I turned the list drawing into multiple functions so the horizontal and vertical modes could use the same controls. The biggest change was how the website kept track of which lists were open; previously, it would use a variable called ‘breadcrumbs’, an array of indices that you could follow through the multidimensional array. It worked really well but would only allow for one sublist to be open at a time. When I had the vertical lists displaying but still functioning this way, it was actually more infuriating than before.
As the breadcrumbs method seemed to work well (the html attribute ‘breadcrumbs’ even allowed me to tie jQuery events straight into the data functions), I just made the breadcrumbs into multi_breadcrumbs, an array of breadcrumbs arrays. It didn’t take much fiddling to make the open/close and drawing functions work.
I also added a long-press for editing, as I also realised it was frustrating to have to travel all the way over the edit button on each one.
There’s a few bugs remaining but for now, I’m finding the tool I made really helpful and that’s a very nice feeling.
— I shall not link you to my travel list, I am quite the worrier and the list is the sum of all my worries neatly ordered with sub-worries upon sub-worries. Instead, you can look at the vertical demo list.
Conclusion: step back long enough to forget what you’re doing every once in a while*.
* caution: this advice may not apply if someone is paying you to do the thing that you’re doing.
The vertical lists on alldone.io were all well and good but it was soon pretty apparent that only being able to open one subset of lists at a time was a bit impractical. You’d open one list, then click to open another and the first would close.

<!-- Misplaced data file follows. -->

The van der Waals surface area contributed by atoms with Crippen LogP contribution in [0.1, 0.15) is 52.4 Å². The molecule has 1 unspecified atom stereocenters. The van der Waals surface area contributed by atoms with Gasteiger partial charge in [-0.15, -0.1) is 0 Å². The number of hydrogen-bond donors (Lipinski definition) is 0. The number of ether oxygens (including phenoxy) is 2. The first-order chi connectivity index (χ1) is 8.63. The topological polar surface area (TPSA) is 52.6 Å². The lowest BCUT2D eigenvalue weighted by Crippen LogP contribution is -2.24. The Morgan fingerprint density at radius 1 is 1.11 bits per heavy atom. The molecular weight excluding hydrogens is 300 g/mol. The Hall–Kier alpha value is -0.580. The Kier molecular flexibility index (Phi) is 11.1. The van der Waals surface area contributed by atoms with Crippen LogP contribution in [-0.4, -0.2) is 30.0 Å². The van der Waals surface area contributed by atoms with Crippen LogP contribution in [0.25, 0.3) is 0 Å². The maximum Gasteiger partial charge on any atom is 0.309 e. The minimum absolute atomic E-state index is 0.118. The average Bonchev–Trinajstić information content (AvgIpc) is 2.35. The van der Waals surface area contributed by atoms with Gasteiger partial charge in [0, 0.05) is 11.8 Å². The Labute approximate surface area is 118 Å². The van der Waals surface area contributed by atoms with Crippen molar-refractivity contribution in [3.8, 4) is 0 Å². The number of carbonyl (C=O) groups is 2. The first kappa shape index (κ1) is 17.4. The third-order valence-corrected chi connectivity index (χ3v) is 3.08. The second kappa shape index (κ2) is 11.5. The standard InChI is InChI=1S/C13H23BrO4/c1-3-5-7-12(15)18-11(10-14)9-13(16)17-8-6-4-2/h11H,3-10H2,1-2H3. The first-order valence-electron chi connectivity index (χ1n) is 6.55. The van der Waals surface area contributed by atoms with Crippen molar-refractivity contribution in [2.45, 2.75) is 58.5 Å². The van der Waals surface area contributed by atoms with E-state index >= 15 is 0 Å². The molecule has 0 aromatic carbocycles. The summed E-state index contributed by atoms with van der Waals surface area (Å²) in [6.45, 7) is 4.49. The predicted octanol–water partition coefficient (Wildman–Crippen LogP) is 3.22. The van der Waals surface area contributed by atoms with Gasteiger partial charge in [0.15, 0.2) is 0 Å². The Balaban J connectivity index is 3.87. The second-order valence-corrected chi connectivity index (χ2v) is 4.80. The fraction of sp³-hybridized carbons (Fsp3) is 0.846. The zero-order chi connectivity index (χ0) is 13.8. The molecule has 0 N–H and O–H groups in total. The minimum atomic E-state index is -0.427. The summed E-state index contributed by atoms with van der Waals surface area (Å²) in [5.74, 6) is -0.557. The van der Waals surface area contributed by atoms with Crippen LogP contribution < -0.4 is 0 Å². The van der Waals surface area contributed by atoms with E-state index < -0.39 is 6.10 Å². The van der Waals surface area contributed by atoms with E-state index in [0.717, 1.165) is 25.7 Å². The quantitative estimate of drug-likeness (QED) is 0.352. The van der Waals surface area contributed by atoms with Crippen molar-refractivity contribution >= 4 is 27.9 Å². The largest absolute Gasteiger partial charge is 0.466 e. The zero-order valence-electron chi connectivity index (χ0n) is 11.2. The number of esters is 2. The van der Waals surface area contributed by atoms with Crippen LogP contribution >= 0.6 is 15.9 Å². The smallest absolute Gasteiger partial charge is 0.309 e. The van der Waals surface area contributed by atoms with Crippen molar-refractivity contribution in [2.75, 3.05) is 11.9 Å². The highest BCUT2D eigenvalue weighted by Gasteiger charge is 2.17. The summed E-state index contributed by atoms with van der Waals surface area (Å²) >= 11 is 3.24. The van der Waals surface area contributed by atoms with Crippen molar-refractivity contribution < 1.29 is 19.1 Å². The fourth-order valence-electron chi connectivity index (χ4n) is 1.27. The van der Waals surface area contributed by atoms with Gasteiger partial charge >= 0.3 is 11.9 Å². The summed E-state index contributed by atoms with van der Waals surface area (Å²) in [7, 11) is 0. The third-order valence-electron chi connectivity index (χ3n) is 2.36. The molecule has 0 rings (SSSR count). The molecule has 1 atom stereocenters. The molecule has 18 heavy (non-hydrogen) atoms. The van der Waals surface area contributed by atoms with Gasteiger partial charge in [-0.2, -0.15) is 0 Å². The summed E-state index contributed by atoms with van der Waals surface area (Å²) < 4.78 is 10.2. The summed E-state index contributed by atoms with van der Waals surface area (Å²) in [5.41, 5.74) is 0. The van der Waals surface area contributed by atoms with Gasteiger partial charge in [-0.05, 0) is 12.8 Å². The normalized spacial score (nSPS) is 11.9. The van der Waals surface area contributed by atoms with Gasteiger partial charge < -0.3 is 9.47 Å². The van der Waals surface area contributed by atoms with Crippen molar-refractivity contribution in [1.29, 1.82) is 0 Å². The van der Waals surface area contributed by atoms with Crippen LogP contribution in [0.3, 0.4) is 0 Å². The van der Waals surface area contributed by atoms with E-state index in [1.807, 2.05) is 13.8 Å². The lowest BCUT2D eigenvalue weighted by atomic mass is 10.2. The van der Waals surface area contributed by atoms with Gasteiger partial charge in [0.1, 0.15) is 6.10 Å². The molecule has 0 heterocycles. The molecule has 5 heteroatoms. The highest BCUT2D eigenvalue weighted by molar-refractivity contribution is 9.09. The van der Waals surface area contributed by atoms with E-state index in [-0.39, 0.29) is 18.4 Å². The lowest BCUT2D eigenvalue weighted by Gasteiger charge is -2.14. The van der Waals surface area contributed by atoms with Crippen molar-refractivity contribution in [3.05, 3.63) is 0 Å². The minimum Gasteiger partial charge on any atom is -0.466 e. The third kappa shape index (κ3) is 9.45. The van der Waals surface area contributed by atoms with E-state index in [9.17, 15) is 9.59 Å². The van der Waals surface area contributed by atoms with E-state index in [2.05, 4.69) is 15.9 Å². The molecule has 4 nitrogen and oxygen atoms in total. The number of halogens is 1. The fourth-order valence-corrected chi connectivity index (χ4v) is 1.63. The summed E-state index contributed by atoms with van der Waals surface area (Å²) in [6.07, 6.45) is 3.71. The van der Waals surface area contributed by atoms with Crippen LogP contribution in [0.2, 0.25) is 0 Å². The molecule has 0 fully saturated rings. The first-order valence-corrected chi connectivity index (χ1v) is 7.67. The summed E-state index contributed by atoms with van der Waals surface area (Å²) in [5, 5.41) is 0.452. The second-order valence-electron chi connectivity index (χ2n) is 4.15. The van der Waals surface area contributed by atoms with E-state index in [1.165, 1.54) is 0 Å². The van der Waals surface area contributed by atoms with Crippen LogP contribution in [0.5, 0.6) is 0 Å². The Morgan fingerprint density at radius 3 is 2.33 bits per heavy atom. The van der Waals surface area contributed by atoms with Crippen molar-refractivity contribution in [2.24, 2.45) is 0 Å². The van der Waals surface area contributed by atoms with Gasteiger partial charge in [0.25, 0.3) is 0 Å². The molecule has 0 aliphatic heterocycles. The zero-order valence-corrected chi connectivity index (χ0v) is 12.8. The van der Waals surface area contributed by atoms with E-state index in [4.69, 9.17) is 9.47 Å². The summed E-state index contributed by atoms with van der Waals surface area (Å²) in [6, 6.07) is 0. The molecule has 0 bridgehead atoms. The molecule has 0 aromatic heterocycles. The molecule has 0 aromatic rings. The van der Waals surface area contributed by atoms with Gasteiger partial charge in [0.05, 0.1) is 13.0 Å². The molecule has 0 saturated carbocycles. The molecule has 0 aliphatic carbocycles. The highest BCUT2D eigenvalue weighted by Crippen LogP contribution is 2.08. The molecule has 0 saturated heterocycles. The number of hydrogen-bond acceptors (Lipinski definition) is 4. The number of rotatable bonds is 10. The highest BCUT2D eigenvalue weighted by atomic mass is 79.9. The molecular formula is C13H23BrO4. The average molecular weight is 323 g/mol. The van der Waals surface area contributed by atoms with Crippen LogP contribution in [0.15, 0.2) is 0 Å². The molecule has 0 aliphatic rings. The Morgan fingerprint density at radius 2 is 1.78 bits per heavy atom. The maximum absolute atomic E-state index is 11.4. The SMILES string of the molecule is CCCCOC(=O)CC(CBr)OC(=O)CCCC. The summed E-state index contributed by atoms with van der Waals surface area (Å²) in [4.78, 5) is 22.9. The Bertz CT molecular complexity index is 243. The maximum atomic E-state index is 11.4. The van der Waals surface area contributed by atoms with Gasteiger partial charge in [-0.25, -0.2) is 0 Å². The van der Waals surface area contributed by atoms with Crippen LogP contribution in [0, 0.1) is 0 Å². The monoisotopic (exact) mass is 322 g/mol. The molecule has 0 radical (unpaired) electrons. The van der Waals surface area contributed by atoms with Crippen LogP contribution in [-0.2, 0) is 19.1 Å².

This was because alldone was initially built for horizontal lists, you’d have your top-level list on the left – click an item within that and beside that, the new sublist would appear. You could mine down that way with the browser scrolling horizontally. It would keep track of this with a breadcrumbs variable, an array of open indices, and everything would work fine.
To allow multiple sublists to be open at once, I created a multi_breadcrumbs variable – an array of breadcrumb arrays – which allows for many lists to be open at once. Hurrah, you can see it in action here.
I’ve also added alldone.io to GitHub. Find it at http://www.github.com/stevecat/alldone/.
My pet project alldone.io now has vertical lists. My need for lists has grown exponentially in the last few weeks – so, I thought, what better way to proactively action the items in those lists than having a major rewrite of the list making tool?
The only downside is that, because this is an extension of the previous horizontal system (you can switch between them in the settings), you can only delve down through one subset of lists at a time. This can be a bit jarring when trying to look at the children of another item. There’s a solution for this but will have to wait until I’m less busy!
Have a play at http://www.alldone.io/steve/vertical_demo/.
I figured my previous post sitting at the top of the blog looked a bit silly.
I’m starting a support role at a fantastic company in San Francisco in August, so my free time is currently a mix of panicking and planning. I’ve never been to the US before so I’m very excited; I don’t know if I’ll get much time to explore but I’m hoping to head out a day or two early so I can have a wibble around. I’ll post more soon and will try and take some photos when I’m out there.
As I have this blog now, I’ll keep a record of what I do. Learning is fun! While I don’t have any ambition to be a game developer (the game developers I know always seem very stressed), I will enjoy this.
My end goal is an odd game where you have to tend to little carrots with legs and raise them so you can sell them in your café. I think it might take me a while but I’m excited to learn something new.
I’ll most likely just be linking useful guides I’ve found and showing what I’ve done with them but perhaps in a few months time, I’ll be able to produce a useful guide myself!
So far I have been frightened and bewildered by the demo game. I think my vegetable game is a long way off!